If the Government really wants to incentivise our citizens, why not set a date to reopen our international borders? Say that all flights, in and out, will be back on from January 1st, and see how many rush for their injections before the end of the year. There will be a number who, through existing ailments, bloody-mindedness, laziness or stupidity, will never have the vaccine, so we can’t wait for them.
Instead, as many have been saying for almost 18 months, protect the elderly and vulnerable to whatever degree they desire, and let the rest of us attempt to reclaim the freedoms we took for granted.
The Prime Minister could give us a date, or the required number of vaccinations, that would unlock us; and he could try to get the states to do the same with their moronic internal closures. I have learned, to my disgust, how little power the federal government has over the second tier; how impotent it is in the face of the pompous cruelty of some premiers, who should be reminded of their heartlessness until the day they die.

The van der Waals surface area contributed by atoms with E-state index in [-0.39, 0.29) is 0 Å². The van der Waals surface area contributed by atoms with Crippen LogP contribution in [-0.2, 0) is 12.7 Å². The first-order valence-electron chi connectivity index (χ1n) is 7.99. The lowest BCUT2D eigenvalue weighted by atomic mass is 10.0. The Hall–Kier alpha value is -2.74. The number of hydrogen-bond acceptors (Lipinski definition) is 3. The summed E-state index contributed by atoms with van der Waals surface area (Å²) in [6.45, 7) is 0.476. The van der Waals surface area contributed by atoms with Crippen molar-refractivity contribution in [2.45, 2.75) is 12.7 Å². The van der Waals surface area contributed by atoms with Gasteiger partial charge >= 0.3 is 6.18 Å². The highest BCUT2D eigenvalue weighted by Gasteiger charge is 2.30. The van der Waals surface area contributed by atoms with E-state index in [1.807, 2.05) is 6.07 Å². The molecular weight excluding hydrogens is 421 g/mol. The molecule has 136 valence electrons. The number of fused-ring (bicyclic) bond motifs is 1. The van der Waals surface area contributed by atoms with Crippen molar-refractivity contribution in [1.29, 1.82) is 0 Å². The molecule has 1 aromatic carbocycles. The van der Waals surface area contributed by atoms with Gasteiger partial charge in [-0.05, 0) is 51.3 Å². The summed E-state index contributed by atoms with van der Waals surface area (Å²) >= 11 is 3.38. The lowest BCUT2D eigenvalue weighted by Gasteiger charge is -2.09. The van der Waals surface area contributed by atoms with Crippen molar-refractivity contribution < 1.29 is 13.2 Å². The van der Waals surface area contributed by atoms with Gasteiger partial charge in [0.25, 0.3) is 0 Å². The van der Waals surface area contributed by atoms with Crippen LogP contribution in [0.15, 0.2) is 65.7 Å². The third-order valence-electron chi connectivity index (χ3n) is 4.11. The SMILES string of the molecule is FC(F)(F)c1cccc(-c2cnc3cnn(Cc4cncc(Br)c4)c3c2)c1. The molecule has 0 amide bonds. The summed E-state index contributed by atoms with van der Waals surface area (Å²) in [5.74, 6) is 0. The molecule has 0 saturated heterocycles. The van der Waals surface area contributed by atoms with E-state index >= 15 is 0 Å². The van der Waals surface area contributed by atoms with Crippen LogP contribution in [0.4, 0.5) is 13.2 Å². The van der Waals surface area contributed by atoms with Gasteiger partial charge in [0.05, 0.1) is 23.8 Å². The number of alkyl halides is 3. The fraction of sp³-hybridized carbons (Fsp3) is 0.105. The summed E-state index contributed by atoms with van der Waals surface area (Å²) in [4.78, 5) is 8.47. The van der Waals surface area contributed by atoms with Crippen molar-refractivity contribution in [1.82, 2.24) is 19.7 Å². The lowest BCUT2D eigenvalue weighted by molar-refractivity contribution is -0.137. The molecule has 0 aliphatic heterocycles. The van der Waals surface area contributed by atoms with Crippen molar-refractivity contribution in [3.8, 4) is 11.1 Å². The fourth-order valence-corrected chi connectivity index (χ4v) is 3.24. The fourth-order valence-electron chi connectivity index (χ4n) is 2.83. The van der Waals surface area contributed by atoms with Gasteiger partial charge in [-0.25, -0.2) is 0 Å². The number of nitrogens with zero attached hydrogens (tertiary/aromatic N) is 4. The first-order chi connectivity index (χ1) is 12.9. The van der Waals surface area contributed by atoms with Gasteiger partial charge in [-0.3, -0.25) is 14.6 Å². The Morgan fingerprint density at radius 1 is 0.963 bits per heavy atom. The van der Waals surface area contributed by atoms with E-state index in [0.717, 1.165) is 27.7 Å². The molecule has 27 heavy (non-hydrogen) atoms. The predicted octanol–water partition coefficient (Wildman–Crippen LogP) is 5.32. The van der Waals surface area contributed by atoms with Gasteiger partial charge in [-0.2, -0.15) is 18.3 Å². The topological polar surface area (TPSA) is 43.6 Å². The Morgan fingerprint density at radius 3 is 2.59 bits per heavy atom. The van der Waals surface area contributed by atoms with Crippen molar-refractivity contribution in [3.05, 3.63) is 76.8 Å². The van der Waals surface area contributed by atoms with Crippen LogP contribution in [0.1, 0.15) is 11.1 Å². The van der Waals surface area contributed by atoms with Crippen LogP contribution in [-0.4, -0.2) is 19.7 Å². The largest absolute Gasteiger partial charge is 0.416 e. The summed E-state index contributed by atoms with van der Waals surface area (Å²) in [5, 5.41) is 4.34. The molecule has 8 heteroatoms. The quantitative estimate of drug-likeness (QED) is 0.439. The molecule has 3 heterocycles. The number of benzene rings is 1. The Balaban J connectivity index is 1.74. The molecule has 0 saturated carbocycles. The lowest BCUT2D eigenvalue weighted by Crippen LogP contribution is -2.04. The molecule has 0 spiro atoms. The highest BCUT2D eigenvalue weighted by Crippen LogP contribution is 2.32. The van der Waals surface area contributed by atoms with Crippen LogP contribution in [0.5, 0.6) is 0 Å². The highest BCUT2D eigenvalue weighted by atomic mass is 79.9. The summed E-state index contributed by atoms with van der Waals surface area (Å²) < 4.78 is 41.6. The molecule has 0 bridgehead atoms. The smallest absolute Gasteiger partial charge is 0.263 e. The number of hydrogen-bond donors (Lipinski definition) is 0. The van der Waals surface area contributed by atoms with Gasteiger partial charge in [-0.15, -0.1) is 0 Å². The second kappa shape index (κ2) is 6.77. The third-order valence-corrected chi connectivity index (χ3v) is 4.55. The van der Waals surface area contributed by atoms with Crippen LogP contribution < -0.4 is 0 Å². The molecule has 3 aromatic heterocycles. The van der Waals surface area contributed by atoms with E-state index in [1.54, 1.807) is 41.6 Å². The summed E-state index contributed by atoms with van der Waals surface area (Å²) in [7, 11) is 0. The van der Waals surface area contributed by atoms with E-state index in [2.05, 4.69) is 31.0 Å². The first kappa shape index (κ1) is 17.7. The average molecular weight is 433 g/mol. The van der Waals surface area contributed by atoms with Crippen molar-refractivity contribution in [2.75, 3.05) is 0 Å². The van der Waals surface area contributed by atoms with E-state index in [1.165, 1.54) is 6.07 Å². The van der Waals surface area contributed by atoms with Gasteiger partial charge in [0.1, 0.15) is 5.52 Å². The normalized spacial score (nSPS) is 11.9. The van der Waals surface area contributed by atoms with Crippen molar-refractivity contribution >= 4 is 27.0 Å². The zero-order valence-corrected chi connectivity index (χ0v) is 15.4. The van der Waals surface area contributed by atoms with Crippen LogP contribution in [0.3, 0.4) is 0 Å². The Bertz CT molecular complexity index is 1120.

But impotence need not have meant silence: the PM and his ministers could, and should, have been damning every instance of a family being robbed of the chance to farewell a parent or child, instructing their lesser counterparts in the concept of shame, forcing it through the armour of self-righteous and dull-witted smugness.
We’ve squandered an unimaginable amount of money on this nonsense. What inroads might we have made into childhood cancer, say, with $350bn? Strokes, heart disease? Alzheimer’s, if you have a special fondness for the elderly?
I said there were two ways out of this quandary: the second is very simple. Stop counting cases, lift restrictions and regulations, end lockdowns, offer protection to those who want it, leave the rest of us alone. And do so immediately.
I don’t want to sound ungrateful. I appreciate what government does for us in protecting us against all manner of risks, from food safety rules, speed limits, building codes and professional qualifications, to maintaining a defence force against bigger threats; but this unpleasant flu should be added to the list of afflictions we take personal responsibility for.
At the moment we are wrestling over the detail of what regulations are proportionate and reasonable, fighting about what our responses should be, urging each other to get vaccinated in the hope that will lead to our country reopening; and that’s precisely what our inept, bewildered leaders, with no exit strategy, want.
They, and many of my less acute colleagues in the media, have shrewdly circumscribed the debate so that we now argue about which of the infantilising Government hoops we should jump through to get back to normal.
If we step back for a moment, we might discover the hoops don’t need to be there at all.
Steve Waterson is the Commercial Editor of The Australian